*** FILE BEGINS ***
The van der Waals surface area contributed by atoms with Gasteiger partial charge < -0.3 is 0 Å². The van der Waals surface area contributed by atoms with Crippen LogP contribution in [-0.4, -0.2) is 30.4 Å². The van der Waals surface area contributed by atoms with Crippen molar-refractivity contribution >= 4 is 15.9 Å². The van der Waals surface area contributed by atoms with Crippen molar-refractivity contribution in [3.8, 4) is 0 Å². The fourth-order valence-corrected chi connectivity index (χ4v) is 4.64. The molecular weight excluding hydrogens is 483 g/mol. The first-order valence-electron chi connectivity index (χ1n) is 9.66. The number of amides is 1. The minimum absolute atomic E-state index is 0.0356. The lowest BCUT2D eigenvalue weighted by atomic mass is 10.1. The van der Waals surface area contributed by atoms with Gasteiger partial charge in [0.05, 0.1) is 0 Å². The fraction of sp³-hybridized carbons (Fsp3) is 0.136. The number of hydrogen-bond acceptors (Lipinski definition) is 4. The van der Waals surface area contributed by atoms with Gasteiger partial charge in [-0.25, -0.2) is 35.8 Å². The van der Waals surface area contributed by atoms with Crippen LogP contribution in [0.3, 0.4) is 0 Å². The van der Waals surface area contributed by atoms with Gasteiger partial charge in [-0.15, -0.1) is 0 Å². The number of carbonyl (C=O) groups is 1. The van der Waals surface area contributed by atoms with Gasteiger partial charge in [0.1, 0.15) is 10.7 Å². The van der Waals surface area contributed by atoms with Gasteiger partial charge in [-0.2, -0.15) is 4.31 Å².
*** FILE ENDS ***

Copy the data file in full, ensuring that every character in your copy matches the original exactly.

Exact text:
The van der Waals surface area contributed by atoms with Gasteiger partial charge < -0.3 is 0 Å². The van der Waals surface area contributed by atoms with Crippen LogP contribution in [-0.4, -0.2) is 30.4 Å². The van der Waals surface area contributed by atoms with Crippen molar-refractivity contribution >= 4 is 15.9 Å². The van der Waals surface area contributed by atoms with Crippen molar-refractivity contribution in [3.8, 4) is 0 Å². The fourth-order valence-corrected chi connectivity index (χ4v) is 4.64. The molecular weight excluding hydrogens is 483 g/mol. The first-order valence-electron chi connectivity index (χ1n) is 9.66. The number of amides is 1. The minimum absolute atomic E-state index is 0.0356. The lowest BCUT2D eigenvalue weighted by atomic mass is 10.1. The van der Waals surface area contributed by atoms with Gasteiger partial charge in [0.05, 0.1) is 0 Å². The fraction of sp³-hybridized carbons (Fsp3) is 0.136. The number of hydrogen-bond acceptors (Lipinski definition) is 4. The van der Waals surface area contributed by atoms with Gasteiger partial charge in [-0.25, -0.2) is 35.8 Å². The van der Waals surface area contributed by atoms with Crippen LogP contribution in [0.3, 0.4) is 0 Å². The van der Waals surface area contributed by atoms with Gasteiger partial charge in [-0.15, -0.1) is 0 Å². The number of carbonyl (C=O) groups is 1. The van der Waals surface area contributed by atoms with Gasteiger partial charge in [0.1, 0.15) is 10.7 Å². The van der Waals surface area contributed by atoms with Gasteiger partial charge in [-0.2, -0.15) is 4.31 Å².